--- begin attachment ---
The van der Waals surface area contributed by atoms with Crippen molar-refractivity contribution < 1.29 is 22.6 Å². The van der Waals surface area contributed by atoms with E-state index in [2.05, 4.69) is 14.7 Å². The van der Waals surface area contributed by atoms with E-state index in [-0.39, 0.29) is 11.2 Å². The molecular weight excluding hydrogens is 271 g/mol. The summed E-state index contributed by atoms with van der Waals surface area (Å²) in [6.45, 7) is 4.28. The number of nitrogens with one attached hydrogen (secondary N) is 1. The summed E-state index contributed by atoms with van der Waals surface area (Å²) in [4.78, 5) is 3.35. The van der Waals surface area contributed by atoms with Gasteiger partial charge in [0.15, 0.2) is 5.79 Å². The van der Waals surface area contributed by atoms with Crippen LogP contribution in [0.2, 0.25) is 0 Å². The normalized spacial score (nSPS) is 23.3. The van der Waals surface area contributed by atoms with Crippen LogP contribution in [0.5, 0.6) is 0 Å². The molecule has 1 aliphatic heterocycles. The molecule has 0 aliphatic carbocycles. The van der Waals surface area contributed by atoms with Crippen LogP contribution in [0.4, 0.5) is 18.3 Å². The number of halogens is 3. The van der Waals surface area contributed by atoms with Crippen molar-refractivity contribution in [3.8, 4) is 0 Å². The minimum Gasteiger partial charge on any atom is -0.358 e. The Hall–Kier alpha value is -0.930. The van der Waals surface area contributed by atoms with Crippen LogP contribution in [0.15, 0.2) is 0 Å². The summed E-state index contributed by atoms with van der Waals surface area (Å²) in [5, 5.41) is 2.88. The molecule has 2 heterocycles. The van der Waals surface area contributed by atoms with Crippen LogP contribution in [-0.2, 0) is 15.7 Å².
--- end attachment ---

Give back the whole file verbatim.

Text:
The van der Waals surface area contributed by atoms with Crippen molar-refractivity contribution < 1.29 is 22.6 Å². The van der Waals surface area contributed by atoms with E-state index in [2.05, 4.69) is 14.7 Å². The van der Waals surface area contributed by atoms with E-state index in [-0.39, 0.29) is 11.2 Å². The molecular weight excluding hydrogens is 271 g/mol. The summed E-state index contributed by atoms with van der Waals surface area (Å²) in [6.45, 7) is 4.28. The number of nitrogens with one attached hydrogen (secondary N) is 1. The summed E-state index contributed by atoms with van der Waals surface area (Å²) in [4.78, 5) is 3.35. The van der Waals surface area contributed by atoms with Gasteiger partial charge in [0.15, 0.2) is 5.79 Å². The van der Waals surface area contributed by atoms with Crippen LogP contribution in [0.2, 0.25) is 0 Å². The normalized spacial score (nSPS) is 23.3. The van der Waals surface area contributed by atoms with Crippen LogP contribution in [0.5, 0.6) is 0 Å². The molecule has 1 aliphatic heterocycles. The molecule has 0 aliphatic carbocycles. The van der Waals surface area contributed by atoms with Crippen LogP contribution in [0.4, 0.5) is 18.3 Å². The number of halogens is 3. The van der Waals surface area contributed by atoms with Crippen molar-refractivity contribution in [3.8, 4) is 0 Å². The minimum Gasteiger partial charge on any atom is -0.358 e. The Hall–Kier alpha value is -0.930. The van der Waals surface area contributed by atoms with Crippen LogP contribution in [0.15, 0.2) is 0 Å². The summed E-state index contributed by atoms with van der Waals surface area (Å²) in [5, 5.41) is 2.88. The molecule has 2 heterocycles. The van der Waals surface area contributed by atoms with Crippen LogP contribution in [-0.2, 0) is 15.7 Å².